5 Practical Ways to Build a Great Social Life
We don’t just want great dates and great sex. We also long for a social life that’s fun and interesting.
If you make the right friends, they’ll not only introduce you to other cool people (including potential dates), but they’ll also give you access to their lifestyles.
When a girl sees that you’re surrounded by people who care for you, support you, and make your life more fun, she’ll want to be a part of it. She’ll realize that you’re a high value man with a lot to offer — and you won’t be depending on her to fill your schedule.
I’ve spent several years learning the skill of meeting and making friends, even though I was very shy at first. It’s easier than you think: here are five techniques that’ll help you along the way.
Know What Kind Of Friends You Want In Advance
Before you spin your wheels trying to make new friends, spend a few minutes planning. List out the qualities of the kinds of people you want surrounding you.
This makes it easier and faster to find the right people. Some qualities to start with are: generous, interesting, fun, ambitious, honest, loyal, curious, and reliable.
As a rule of thumb, always slam the door on selfish people. Avoid people who don’t add any value and are always thinking “what’s in it for me?” or “what can I get out of this situation?” They are toxic to the social circles you build because they create drama and repel quality people away from your life. Learn from my mistakes and save yourself the pain.
Meet New People Regularly
If you want to build your social life, always be meeting new people. This is important because, to be realistic, not everyone you meet will become a good friend. You have to find the ones that will.
Go out to meet new people once or twice a month – and stick to it until it becomes habit. Focus on places where others are specifically there to meet new people. They will usually come alone or within smaller groups. Think of locations like trade shows, seminars, opening nights, galas, and cultural or charitable events.
Additionally, choose places where it’s easy, appropriate, and natural to walk up to anyone (male or female) and say: “Hi, my name is…” For example: networking events, private parties, and birthday parties.
Birthday parties are particularly special because they’re opportunities to meet your friends’ friends. You walk in with social proof to warm responses. You can meet their old friends, family, and colleagues…many of which can become new connections. You also deepen the relationship with someone when you call them on their birthday and come to their party.
You don’t have to meet everyone at the party, a few relevant people are better than a hundred useless business cards.
Become a Group or Club Organizer
This is probably the fastest way I know to make friends. I highly recommend it to people who just moved to a new city or want to completely refresh their social circles.
Join the organizing team of a community or club. By doing so, you put yourself in a place where you’re held accountable to socialize. It’s almost impossible for you to blow it off. It also makes people grateful for your help and recognize your value right off the bat.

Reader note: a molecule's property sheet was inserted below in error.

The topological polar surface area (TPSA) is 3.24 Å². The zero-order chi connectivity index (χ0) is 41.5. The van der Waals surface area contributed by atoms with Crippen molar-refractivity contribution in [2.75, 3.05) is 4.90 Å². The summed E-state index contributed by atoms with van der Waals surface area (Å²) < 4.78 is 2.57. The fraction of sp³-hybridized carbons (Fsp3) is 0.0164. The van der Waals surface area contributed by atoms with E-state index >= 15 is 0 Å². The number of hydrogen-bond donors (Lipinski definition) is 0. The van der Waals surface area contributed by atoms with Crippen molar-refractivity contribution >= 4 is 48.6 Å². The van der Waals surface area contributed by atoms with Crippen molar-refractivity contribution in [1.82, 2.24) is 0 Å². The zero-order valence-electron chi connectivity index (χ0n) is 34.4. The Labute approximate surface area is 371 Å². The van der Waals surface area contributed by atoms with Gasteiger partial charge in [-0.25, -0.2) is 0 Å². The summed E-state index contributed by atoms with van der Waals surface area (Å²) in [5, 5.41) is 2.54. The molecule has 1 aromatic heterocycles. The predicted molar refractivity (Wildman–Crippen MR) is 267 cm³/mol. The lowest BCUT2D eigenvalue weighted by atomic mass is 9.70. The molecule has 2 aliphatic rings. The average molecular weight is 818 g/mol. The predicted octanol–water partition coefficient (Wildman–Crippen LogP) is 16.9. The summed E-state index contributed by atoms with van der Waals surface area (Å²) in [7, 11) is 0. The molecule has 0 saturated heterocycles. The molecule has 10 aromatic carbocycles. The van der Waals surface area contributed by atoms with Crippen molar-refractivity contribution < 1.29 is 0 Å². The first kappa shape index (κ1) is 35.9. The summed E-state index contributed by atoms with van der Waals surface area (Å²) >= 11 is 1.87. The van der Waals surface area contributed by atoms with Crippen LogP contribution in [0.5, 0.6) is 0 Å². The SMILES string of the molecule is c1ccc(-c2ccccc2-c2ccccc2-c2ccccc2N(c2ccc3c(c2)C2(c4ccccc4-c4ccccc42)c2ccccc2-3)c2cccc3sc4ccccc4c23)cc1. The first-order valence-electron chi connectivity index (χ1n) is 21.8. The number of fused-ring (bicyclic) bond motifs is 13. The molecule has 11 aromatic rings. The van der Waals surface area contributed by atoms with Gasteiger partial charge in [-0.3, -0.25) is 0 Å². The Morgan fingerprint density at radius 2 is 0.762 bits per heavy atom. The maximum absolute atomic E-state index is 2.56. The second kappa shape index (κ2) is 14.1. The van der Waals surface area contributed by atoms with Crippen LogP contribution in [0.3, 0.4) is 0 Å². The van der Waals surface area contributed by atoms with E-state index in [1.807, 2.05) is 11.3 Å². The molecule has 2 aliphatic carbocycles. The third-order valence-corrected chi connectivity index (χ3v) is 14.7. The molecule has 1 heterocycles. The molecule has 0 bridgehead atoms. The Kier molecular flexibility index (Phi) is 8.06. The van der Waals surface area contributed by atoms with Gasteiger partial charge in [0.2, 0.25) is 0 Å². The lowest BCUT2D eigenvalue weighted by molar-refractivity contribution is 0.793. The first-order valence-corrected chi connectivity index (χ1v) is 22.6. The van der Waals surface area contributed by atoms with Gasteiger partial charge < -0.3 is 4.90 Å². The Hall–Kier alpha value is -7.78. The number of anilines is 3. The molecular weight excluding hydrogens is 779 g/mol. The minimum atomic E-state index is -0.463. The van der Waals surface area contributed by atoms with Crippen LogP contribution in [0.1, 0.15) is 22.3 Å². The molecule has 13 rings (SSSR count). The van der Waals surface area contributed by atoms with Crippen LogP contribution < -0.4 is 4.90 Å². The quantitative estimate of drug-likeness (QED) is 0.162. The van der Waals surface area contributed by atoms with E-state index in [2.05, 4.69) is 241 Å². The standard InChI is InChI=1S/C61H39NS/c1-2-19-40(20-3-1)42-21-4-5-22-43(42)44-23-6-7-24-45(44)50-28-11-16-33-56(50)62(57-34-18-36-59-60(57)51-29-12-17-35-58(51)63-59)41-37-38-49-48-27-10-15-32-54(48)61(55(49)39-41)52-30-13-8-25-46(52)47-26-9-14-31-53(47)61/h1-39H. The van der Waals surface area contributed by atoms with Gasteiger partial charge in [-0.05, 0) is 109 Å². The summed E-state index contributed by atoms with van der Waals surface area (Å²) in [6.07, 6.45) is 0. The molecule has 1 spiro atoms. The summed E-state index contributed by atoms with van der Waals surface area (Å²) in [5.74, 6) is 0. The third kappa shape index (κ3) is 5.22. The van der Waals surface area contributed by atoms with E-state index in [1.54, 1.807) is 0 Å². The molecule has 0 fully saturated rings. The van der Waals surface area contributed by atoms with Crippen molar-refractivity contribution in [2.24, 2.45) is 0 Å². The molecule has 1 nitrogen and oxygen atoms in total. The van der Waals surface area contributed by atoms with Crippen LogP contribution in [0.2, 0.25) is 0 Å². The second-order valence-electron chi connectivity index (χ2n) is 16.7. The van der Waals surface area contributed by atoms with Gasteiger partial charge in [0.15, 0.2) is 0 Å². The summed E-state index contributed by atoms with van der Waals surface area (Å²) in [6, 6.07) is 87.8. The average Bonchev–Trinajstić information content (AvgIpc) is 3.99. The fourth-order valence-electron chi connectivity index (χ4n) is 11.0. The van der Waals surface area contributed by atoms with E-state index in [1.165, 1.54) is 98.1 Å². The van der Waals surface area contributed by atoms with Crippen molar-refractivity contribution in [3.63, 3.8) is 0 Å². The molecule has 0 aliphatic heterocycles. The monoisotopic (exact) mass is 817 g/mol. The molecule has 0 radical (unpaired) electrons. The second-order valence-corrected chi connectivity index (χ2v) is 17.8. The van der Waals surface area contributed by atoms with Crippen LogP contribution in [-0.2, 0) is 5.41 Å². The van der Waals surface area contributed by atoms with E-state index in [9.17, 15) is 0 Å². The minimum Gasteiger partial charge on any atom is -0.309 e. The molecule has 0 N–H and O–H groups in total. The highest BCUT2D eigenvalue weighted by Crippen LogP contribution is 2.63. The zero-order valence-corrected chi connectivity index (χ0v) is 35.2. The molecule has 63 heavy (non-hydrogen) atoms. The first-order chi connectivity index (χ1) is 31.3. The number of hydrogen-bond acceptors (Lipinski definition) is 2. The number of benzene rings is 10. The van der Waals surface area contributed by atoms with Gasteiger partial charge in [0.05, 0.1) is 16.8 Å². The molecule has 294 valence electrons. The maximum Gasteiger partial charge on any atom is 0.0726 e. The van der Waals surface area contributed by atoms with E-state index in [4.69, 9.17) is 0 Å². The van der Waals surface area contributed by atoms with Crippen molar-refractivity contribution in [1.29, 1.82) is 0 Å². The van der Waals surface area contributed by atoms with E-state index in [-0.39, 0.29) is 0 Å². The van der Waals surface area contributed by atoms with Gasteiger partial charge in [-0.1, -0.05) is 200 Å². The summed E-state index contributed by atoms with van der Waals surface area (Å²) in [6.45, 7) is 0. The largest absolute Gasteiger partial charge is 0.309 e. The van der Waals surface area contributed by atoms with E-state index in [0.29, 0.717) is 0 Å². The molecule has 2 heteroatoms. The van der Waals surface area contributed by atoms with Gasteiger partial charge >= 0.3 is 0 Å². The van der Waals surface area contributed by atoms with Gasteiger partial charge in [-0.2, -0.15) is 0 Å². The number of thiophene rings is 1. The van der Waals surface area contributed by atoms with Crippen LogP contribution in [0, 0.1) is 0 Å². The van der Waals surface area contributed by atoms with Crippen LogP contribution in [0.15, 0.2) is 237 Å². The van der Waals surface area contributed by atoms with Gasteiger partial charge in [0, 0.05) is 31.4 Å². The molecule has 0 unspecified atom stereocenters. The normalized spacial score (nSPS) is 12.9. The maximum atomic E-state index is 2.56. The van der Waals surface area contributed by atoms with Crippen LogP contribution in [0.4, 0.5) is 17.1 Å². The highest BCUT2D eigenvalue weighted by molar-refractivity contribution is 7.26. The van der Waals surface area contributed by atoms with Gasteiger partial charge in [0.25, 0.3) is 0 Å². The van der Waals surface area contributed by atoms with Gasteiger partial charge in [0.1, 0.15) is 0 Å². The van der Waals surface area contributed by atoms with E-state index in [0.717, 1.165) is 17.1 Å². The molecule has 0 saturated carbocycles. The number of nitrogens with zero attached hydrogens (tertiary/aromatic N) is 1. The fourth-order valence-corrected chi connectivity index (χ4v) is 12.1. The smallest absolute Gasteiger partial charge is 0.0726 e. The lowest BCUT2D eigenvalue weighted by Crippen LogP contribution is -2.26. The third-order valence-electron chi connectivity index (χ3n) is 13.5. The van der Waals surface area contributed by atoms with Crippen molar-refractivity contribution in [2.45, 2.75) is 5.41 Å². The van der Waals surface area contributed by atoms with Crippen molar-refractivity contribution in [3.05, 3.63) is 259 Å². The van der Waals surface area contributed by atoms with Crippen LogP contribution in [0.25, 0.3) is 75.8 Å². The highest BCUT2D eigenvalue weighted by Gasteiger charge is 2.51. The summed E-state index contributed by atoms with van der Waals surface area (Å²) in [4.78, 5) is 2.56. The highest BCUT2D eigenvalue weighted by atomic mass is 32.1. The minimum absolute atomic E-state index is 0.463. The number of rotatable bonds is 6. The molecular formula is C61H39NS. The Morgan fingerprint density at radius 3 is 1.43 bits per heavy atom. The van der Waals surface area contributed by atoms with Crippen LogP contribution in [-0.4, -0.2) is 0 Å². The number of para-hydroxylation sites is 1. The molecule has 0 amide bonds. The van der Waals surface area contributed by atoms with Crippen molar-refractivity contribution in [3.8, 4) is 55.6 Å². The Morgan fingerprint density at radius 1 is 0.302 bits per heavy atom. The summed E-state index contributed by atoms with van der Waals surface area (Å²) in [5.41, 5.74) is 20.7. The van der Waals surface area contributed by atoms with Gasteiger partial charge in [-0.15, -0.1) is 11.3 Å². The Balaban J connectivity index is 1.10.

The conditions are that it has to be a club or community with the kind of friends you want and they have to hold at least one social get-together per month. You can find such communities on Meetup.com or on interest-specific forums and groups.
Reach Out And Follow Up On A Weekly Basis
This will allow you to nurture and maintain new and old friendships in your life. Take one hour every week and do nothing but contact people: by phone, text, or Facebook. For existing friendships, you have to do this to keep the friendship going. For the new folks, the friendship doesn’t even get created if you don’t follow up from the start.
Don’t wait until you want to go out to contact people. You have to be in touch whether or not you’re going to meet them soon.
Block out one hour: put a reminder in your calendar and make it official. You can do it on a weekday right after work or school.
When it’s time to reach out to people, ask yourself questions like “Who should I contact?”, “Who do I want to meet in the coming days?”, and “Who did I meet recently and want to push the relationship further?” Your gut will remind you of who you should reach out to.
Introduce People To Each Other And Build Groups
Another great habit to pair with the “Reaching Out Hour” is to go out with friends (dates don’t count 🙂 ), at least once a week. You already have the advantage of being in contact with them, take that opportunity to suggest plans for the weekend. Even if it’s just one or two people, you don’t have to plan a big night out if you don’t want to.
It’s critical to think of your social life in terms of groups of friends, not just individual friends. Be a connector and bring different people together. This also makes it so you won’t have to be the only one initiating plans – they’ll do it for you. You’ll be included as part of a group and always have something to do.
As I said at the start, you can’t bring selfish people into the mix. They will always lower the value you’ve built in your social circle. Quality friends will be grateful to join and have a fun experience.
Paul Sanders helps people Overcome Shyness and Loneliness, Master Conversation and Social Skills, Make Friends, and Build a Social Circle. Learn more here: Free Social Skills Newsletter.